States must act urgently to make sure every K-12 student has access to computer science education, wrote more than 500 top business, nonprofit, and education leaders in a July 12 letter to the governors and lead education officials in all 50 states.
The signatories include tech giants Amazon, Microsoft, and Google parent company Alphabet as well as companies that work primarily in other sectors of the economy, such as American Express, AT&T, Delta Airlines, Hasbro, Nike, Starbucks, UPS, and Walgreens. The letter also garnered signatures from education organizations, including the American Federation of Teachers and the nonprofit Khan Academy.
“Every student should learn computer science in the classroom,” said Susan Wojcicki, CEO of YouTube, in a statement. “When I was young, I didn’t see myself as someone who could work in tech, but I took a computer science class in college, and it changed the course of my career. I believe all students should have the opportunity to explore how computer science could impact their lives.”
It’s a big deal that so many top businesses most people may not think of as tech companies support the goal of expanding computer science education, said Hadi Partovi, the CEO of Code.org, in an interview.
“It helps people realize that this is about every industry, that every company is becoming a technology company and every company is suffering with the lack of preparation that our schools are giving to our students,” he said.
All 50 states have taken some action to broaden access to computer science, a signal that the move has bipartisan support, according to the letter. But right now, only slightly more than half of states—27—have adopted a policy to give all high school students access to computer science courses. Of those, just a dozen strive to give all K-12 students access, according to Code.org.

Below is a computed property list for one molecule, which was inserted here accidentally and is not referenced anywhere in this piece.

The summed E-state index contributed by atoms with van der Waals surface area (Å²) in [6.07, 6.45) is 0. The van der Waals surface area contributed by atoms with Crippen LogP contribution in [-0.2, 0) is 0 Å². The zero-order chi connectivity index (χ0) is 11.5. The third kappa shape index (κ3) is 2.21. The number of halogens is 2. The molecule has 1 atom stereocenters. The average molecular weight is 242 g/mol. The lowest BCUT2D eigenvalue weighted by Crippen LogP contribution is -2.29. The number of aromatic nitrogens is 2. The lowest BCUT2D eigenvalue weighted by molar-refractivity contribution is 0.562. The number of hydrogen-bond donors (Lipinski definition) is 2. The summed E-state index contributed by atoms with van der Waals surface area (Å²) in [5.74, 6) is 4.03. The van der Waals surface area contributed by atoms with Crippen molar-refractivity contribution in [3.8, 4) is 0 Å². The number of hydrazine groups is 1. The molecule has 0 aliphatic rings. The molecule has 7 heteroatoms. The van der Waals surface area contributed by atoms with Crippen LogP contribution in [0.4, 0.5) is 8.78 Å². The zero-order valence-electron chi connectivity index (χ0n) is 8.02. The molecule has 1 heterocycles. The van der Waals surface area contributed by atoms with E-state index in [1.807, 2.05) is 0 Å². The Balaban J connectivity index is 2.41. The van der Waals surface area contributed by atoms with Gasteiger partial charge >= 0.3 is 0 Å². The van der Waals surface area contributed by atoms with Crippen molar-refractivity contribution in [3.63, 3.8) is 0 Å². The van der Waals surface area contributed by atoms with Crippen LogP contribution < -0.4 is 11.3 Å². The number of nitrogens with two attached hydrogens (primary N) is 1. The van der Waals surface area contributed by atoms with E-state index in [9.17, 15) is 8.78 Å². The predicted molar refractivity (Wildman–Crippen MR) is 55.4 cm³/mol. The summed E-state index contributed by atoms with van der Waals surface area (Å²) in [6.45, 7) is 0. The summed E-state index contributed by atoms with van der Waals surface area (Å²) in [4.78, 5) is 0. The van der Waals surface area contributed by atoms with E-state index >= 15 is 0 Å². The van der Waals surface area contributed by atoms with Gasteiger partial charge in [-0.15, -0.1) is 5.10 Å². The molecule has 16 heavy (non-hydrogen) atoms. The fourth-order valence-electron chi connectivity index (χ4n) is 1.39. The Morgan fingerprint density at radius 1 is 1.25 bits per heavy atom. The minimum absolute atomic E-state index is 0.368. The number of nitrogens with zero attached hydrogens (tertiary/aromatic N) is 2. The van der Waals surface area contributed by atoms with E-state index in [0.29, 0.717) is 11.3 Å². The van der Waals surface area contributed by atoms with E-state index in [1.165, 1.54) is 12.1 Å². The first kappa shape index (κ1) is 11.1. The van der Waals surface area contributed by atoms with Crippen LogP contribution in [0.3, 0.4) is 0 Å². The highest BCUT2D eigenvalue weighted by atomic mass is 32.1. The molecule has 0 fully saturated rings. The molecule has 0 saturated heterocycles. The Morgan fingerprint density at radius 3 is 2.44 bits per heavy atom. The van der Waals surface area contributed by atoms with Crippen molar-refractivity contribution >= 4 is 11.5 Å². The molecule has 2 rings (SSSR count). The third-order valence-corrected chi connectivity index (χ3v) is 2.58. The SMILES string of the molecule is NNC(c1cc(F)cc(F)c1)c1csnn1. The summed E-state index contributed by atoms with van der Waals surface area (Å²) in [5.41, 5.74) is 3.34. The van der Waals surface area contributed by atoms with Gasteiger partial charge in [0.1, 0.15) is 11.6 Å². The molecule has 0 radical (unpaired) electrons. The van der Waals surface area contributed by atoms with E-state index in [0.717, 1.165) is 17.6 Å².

Currently, only 5 percent of high school students study computer science, the letter says. And only a slight majority of high schools—51 percent—offer classes in the subject. That’s despite high demand for computer science skills. There are currently about 700,000 open computing jobs, and only about 80,000 computer science graduates a year.
Schools may be better positioned than ever to expand their computer science offerings, the letter argues.
For one thing, K-12 students are far more likely to have access to a district-issued laptop or tablet. During the pandemic, the number of middle and high school students in 1-to-1 computing programs soared to 90 percent, up from roughly two-thirds before the pandemic, according to an April 2021 Education Week Research Center survey cited in the letter.
“As schools reopen, let’s use those laptops to teach computer science,” the letter says.
What’s more, due to a spike in remote working opportunities, rural students may not even have to leave their hometown to take on high-paying tech jobs once they graduate from high school or college. Now, “even the smallest town can become a tech hub; the key is education,” the letter says.
Top companies listed computer science among the skills they’d most like to see K-12 schools focus on, according to a story in Education Week earlier this year. But they also emphasized so-called soft skills, such as the ability to collaborate as part of a team, and interpersonal communication, and resiliency.
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